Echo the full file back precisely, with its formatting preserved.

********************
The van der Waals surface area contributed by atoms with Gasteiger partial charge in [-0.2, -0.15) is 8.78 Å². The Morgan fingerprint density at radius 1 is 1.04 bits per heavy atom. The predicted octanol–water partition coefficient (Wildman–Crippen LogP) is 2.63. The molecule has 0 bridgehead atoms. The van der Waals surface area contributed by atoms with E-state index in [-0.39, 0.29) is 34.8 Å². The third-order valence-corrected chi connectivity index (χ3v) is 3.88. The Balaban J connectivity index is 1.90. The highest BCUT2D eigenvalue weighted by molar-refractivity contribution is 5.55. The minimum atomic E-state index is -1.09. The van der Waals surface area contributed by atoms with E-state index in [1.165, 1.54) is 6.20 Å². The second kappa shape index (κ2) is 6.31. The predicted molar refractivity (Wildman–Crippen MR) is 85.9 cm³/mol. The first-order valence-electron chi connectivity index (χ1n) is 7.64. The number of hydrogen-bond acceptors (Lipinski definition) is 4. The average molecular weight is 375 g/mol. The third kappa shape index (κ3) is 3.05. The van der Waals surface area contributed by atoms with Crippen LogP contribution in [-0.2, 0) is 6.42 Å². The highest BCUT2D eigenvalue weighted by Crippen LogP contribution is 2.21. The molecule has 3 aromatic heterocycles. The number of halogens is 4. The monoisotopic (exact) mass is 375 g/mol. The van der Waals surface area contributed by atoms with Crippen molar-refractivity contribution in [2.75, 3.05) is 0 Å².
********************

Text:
The van der Waals surface area contributed by atoms with Gasteiger partial charge in [-0.2, -0.15) is 8.78 Å². The Morgan fingerprint density at radius 1 is 1.04 bits per heavy atom. The predicted octanol–water partition coefficient (Wildman–Crippen LogP) is 2.63. The molecule has 0 bridgehead atoms. The van der Waals surface area contributed by atoms with E-state index in [-0.39, 0.29) is 34.8 Å². The third-order valence-corrected chi connectivity index (χ3v) is 3.88. The Balaban J connectivity index is 1.90. The highest BCUT2D eigenvalue weighted by molar-refractivity contribution is 5.55. The minimum atomic E-state index is -1.09. The van der Waals surface area contributed by atoms with E-state index in [1.165, 1.54) is 6.20 Å². The second kappa shape index (κ2) is 6.31. The predicted molar refractivity (Wildman–Crippen MR) is 85.9 cm³/mol. The first-order valence-electron chi connectivity index (χ1n) is 7.64. The number of hydrogen-bond acceptors (Lipinski definition) is 4. The average molecular weight is 375 g/mol. The third kappa shape index (κ3) is 3.05. The van der Waals surface area contributed by atoms with Crippen LogP contribution in [-0.2, 0) is 6.42 Å². The highest BCUT2D eigenvalue weighted by Crippen LogP contribution is 2.21. The molecule has 3 aromatic heterocycles. The number of halogens is 4. The monoisotopic (exact) mass is 375 g/mol. The van der Waals surface area contributed by atoms with Crippen molar-refractivity contribution in [2.75, 3.05) is 0 Å².